alexa Binding Of Fusion Protein FLSC IgG1 To CCR5 Is Enhanced By CCR5 Antagonist Maraviroc
ISSN: 2155-9899

Journal of Clinical & Cellular Immunology
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3rd International Conference and Exhibition on Clinical & Cellular Immunology
September 29-October 01, 2014 DoubleTree by Hilton Baltimore-BWI Airport, USA

Olga Latinovic, Kate Schneider, Henryk Szmacinski, Joseph Lakowicz, Alonso Heredia and Robert R Redfield
Accepted Abstracts: J Clin Cell Immunol
DOI: 10.4172/2155-9899.S1.019
Abstract
The CCR5 chemokine receptor is crucial for human immunodeficiency virus type 1 (HIV-1) infection, acting as the principal coreceptor for HIV-1 entry and transmission and is thus an attractive target for antiviral therapy. Studies have suggested that CCR5 surface density and its conformational changes subsequent to virion engagement are rate limiting for entry, and consequently, infection. Not all CCR5 antibodies reduce HIV-1 binding, entry and infection, suggesting a need for more potent reagents. Here full length single chain (FLSC) IgG1, a novel CD4-gp120BAL fusion protein with several characteristics was evaluated that makes it an attractive candidate for treatment of HIV-1 infections, including bivalency and a potentially increased serum half-life over FLSC itself. FLSC IgG1 binds two domains on CCR5, the N-terminus and the second extracellular loop, lowering the levels of available CCR5 viral attachment sites. Furthermore, FLSC IgG1 is synergistic with Maraviroc, the only one licensed CCR5 antagonist. In this study, both, microscopy and functional assays were used to address the mechanistic aspects of the interactions of FLSC IgG1 and Maraviroc in the context of CCR5 conformational changes and viral infection. A novel Stochastic Optical Reconstruction Microscopy (STORM) was used based on high-accuracy of photoswitchable dyes localization with high resolution to visualize direct contacts between FLSC IgG1 and CCR. Viral entry inhibition by FLSC IgG1 with that of other CCR5 blockers was compared and showed FLSC IgG1 to be the most potent. Also it was also shown that lower CCR5 surface densities in HIV-1 infected primary cells result in reduced FLSC IgG1 EC50 values. In addition, CCR5 binding by the FLSC IgG1, but not by 2D7, was significantly increased when cells were treated with MVC, suggesting MVC increases exposure of the relevant epitope. Together, this data may have implications on future anti-viral therapy efforts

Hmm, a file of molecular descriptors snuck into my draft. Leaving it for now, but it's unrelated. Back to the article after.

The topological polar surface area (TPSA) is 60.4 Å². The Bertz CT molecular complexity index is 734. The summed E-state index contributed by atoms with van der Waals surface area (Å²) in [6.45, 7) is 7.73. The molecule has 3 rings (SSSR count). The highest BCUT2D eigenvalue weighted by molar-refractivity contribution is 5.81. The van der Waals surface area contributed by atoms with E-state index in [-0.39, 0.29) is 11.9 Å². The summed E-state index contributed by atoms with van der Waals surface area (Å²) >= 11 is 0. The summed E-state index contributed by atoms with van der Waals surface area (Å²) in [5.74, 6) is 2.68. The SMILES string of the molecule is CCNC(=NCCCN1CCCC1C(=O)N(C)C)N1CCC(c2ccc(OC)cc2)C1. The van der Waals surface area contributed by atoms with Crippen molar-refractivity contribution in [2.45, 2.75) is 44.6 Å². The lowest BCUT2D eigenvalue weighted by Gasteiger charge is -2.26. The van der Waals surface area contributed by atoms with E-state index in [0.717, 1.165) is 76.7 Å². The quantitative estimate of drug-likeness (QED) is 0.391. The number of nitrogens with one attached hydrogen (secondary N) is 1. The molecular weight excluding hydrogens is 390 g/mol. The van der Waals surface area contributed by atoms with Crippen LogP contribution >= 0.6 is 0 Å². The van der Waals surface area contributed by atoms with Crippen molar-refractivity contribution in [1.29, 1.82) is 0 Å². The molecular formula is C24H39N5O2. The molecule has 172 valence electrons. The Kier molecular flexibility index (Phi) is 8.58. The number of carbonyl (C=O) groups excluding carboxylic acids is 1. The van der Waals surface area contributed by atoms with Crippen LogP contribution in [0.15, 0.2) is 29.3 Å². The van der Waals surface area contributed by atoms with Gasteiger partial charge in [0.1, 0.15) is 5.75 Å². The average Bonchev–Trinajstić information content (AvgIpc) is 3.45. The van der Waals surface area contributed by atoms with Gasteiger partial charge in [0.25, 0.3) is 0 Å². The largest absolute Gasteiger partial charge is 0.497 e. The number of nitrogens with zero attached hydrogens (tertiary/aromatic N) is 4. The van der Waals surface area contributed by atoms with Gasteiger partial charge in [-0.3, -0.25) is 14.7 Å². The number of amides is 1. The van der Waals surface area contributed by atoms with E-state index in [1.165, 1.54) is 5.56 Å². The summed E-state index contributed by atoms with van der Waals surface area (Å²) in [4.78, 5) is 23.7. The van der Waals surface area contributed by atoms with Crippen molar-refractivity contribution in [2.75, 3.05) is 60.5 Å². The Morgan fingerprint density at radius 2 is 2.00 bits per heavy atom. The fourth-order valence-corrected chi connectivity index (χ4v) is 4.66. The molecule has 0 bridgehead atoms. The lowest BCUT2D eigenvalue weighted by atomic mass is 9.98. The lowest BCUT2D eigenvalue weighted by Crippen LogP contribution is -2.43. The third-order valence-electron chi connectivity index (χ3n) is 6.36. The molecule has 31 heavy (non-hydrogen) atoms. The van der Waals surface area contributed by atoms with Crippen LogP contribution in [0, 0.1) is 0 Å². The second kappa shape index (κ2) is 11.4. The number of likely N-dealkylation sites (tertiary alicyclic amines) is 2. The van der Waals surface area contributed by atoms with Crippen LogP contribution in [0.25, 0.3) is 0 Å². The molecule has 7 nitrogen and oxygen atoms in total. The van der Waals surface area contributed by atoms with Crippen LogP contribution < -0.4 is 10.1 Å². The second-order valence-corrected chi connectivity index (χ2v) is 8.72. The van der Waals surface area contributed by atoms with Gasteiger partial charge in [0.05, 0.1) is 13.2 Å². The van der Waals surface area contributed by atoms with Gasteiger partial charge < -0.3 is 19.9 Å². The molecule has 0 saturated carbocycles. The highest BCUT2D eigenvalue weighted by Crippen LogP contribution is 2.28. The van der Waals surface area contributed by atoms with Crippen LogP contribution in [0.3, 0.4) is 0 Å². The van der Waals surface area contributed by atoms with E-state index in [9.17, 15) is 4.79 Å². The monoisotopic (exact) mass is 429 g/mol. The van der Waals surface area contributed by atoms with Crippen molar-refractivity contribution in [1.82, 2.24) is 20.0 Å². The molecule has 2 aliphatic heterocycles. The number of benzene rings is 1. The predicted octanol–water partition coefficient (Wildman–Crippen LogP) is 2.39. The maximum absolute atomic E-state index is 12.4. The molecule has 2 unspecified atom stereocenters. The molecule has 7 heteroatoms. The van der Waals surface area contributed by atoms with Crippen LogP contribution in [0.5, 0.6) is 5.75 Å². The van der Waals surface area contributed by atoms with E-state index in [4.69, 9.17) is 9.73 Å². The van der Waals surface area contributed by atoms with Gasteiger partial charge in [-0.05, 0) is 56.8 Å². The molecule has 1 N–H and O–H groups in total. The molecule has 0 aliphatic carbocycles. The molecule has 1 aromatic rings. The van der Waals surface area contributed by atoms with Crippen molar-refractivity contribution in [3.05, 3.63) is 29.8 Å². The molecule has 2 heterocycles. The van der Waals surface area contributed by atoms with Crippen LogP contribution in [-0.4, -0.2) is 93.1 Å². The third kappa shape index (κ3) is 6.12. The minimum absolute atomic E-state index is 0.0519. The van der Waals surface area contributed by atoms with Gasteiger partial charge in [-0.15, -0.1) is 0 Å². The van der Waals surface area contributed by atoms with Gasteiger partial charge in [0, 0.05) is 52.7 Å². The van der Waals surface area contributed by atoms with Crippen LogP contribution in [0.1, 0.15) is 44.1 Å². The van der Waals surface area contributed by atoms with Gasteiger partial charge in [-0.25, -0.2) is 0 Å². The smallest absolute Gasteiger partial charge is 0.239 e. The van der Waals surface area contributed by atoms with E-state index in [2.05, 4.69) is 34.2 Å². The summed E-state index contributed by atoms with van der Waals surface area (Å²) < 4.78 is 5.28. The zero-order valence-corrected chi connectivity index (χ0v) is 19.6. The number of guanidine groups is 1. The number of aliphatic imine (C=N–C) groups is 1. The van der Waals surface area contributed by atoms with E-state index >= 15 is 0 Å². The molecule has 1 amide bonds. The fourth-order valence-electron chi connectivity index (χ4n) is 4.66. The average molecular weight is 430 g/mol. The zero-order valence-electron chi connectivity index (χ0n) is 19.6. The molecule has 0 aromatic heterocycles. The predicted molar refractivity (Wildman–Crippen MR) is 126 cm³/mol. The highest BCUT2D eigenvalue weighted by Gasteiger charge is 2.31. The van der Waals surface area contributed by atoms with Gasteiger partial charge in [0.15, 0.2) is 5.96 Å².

Biography
Olga Latinovic received her M. Sc (2001) and PhD (2006) from Lehigh University, USA, where she was awarded the Sherman Fairchild scholarship for outstanding academic performance. As of 2010, she is an assistant professor working at the Institute of Human Virology led by Robert C. Gallo, MD at the University of Maryland, School of Medicine in Baltimore, USA. She heads the Laboratory for Imaging Studies of Pathogens and Host Cells Interactions. Dr. Latinovic?s research focus is on HIV-1 entry and its inhibition into host target cells, particularly focusing on the CCR5 coreceptor which plays a major role in HIV-1 infection and is consequently an attractive target for anti-viral therapy. Dr. Latinovic wrote the book Micromechanics and Structure of Soft and Biological Materials, as a sole author and published by Verlag Dr. Muller in 2010, and co-authored the book Handbook of Photonics for Biomedical Engineering published bySpringer-Verlag in 2013. Dr. Latinovic lectures Virus Entry course for the grad students at the Department of Microbiology and Immunology at the University of Maryland and she has lectured at various national/international conferences, and is on the Editorial Board of three scientific journals. She is a member of several national and international scientific societies.
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